Blood coagulation is a host defense mechanism that maintains the closed circulatory system when blood vessel integrity is compromised. Pathological processes such as inflammation and atherosclerosis are associated with thrombosis. Thrombosis is also a major complication in gastrointestinal adenocarcinoma, particularly pancreatic carcinoma (39
). In addition to BSDL, pancreatic carcinoma cells express high levels of an oncofetal variant of the enzyme, the fetoacinar pancreatic protein (FAPP) (40
), missing 10 of 16 proline-rich repeats at the C-terminal end of the protein but containing the V3-like loop region (42
). This protein is found at elevated levels in most patients with pancreatic cancer (40
). We thus sought to define the role of circulating BSDL.
In this study we demonstrate that BSDL plays a physiological role in thrombus formation, a unique function for a lipase. Our in vitro results indicate that BSDL, by increasing the amount of activated αIIbβ3, enhances both the aggregation and the spreading of thrombin-activated platelets. The enzyme also induces calcium mobilization, a marker of platelet activation. The V3-like loop structure of BSDL mimics these effects through interaction with the chemokine receptor CXCR4. In vivo, we show that BSDL accumulates in a CXCR4-dependent interaction on platelets at the site of laser-induced injury, enhancing platelet accumulation. These results indicate that BSDL acts as a chemokine to optimize platelet aggregation and platelet thrombus formation.
There have been several studies on the effects of chemokines on platelets in vitro (19
). Based on the action of SDF-1 on platelets, some chemokines have been defined as weak platelet agonists (25
) because of the increased platelet aggregation induced by thrombin or ADP after chemokine stimulation. Furthermore Clemetson et al. (19
) have shown that SDF-1 induces intracellular calcium mobilization in platelets. These effects are prevented when the production of thromboxane A2
is inhibited by aspirin. In the present study, we observed that BSDL or a peptide with sequence homology to its V3-like loop induces calcium mobilization and increases platelet aggregation and αIIb
activation in thrombin-activated platelets. These effects were prevented using either blocking antibodies or a specific inhibitor (AMD3100) against CXCR4 or aspirin to prevent the generation of thomboxane A2
. Based on our results and those described for chemokines (25
), we conclude that BSDL acts as a chemokine on platelets.
Two studies have previously determined the concentration of circulating BSDL in serum at 1.5 ± 0.5 μg/l (9
). We have previously shown that BSDL is found in the circulation both free and bound to apolipoprotein B–containing lipoproteins (7
). Further analysis of the original data allowed us to calculate the distribution of free BSDL versus BSDL bound to apolipoprotein B–containing lipoproteins bound BSD. We determined that 35% ± 7% of the total circulating BSDL was found free in plasma versus 57% ± 7% bound to apolipoprotein B–containing lipoproteins (VLDL, LDL, and chylomicrons). However, we present here evidence that BSDL is also detectable in platelets and released into the blood circulation upon activation. It is then possible that the quantity of local BSDL increases greatly during the formation of a platelet thrombus. This explains why we can detect endogenous BSDL at sites of laser-induced injury (Figure ). Therefore, we conclude that in vivo, the local concentration of BSDL at the sites of injury is much higher than the concentration of circulating BSDL in blood. Although some BSDL is associated with platelets within the thrombus, some also concentrates on the vessel wall. Since in vitro studies have shown that BSDL can interact with activated endothelial cells to promote wound healing, we determined whether BSDL could modify the prostacyclin and nitric oxide production of HUVECs in vitro. Our results showed that indeed BSDL increases the production of prostacyclin by thrombin-treated HUVECs. This may explain why in vivo a fraction of detected BSDL was interacting with (activated) endothelium at the site of the injured vessel (see Figure D).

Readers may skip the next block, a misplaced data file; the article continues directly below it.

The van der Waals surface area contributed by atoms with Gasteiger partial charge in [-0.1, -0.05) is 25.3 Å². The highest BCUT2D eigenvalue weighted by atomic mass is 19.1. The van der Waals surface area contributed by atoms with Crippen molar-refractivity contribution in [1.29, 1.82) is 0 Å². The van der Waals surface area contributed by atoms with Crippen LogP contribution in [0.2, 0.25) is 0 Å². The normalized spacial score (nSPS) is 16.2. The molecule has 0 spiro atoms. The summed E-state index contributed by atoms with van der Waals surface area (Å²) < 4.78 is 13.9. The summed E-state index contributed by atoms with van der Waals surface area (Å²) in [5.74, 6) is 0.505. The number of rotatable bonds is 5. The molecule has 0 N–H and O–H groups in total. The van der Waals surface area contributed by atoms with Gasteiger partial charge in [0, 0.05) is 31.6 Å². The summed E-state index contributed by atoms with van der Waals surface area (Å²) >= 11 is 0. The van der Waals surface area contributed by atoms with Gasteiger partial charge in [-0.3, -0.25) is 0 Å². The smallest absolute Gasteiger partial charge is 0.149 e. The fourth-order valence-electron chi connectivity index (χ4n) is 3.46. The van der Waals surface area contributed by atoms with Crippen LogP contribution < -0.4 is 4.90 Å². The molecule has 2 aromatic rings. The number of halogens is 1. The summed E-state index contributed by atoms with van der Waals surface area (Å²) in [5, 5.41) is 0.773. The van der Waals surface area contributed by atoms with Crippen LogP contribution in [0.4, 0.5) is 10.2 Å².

BSDL may play a role in cancer-associated thrombosis. Even if a direct link between an increase in circulating BSDL (or BSDL stored in platelets) and a prothrombotic tendency is to date not known, pancreatic carcinoma is associated with a prothrombotic state (43
). Furthermore, our laboratory has identified the protein FAPP as an oncofetal isoform of BSDL (40
). Last, the concentration of circulating BSDL (including FAPP) is enhanced during the development of a pancreatic cancer (41
). Together these results may identify BSDL and FAPP as important agents linking thrombosis to pancreatic carcinoma. These results may also suggest a role for the V3 loop of gp120 in thrombosis associated with HIV-1 infection (26
). Further, we conclude that BSDL interaction with CXCR4 may be a new target for antithrombotic therapy in these and other disease states.